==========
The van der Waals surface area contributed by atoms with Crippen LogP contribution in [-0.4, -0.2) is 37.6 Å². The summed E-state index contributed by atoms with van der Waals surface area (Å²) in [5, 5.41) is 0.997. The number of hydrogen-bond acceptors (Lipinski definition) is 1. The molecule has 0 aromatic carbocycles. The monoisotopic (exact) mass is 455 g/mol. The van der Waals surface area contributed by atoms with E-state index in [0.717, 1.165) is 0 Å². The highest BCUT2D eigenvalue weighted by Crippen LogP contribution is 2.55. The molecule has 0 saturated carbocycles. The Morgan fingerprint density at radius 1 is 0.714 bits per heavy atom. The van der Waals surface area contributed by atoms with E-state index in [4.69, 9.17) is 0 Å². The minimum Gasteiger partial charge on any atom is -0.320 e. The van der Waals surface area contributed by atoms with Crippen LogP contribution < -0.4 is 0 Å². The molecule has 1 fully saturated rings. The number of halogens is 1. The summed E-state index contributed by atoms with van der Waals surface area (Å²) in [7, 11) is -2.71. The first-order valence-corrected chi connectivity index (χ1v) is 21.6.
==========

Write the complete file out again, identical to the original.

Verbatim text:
The van der Waals surface area contributed by atoms with Crippen LogP contribution in [-0.4, -0.2) is 37.6 Å². The summed E-state index contributed by atoms with van der Waals surface area (Å²) in [5, 5.41) is 0.997. The number of hydrogen-bond acceptors (Lipinski definition) is 1. The molecule has 0 aromatic carbocycles. The monoisotopic (exact) mass is 455 g/mol. The van der Waals surface area contributed by atoms with E-state index in [0.717, 1.165) is 0 Å². The highest BCUT2D eigenvalue weighted by Crippen LogP contribution is 2.55. The molecule has 0 saturated carbocycles. The Morgan fingerprint density at radius 1 is 0.714 bits per heavy atom. The van der Waals surface area contributed by atoms with E-state index in [4.69, 9.17) is 0 Å². The minimum Gasteiger partial charge on any atom is -0.320 e. The van der Waals surface area contributed by atoms with Crippen LogP contribution < -0.4 is 0 Å². The molecule has 1 fully saturated rings. The number of halogens is 1. The summed E-state index contributed by atoms with van der Waals surface area (Å²) in [7, 11) is -2.71. The first-order valence-corrected chi connectivity index (χ1v) is 21.6.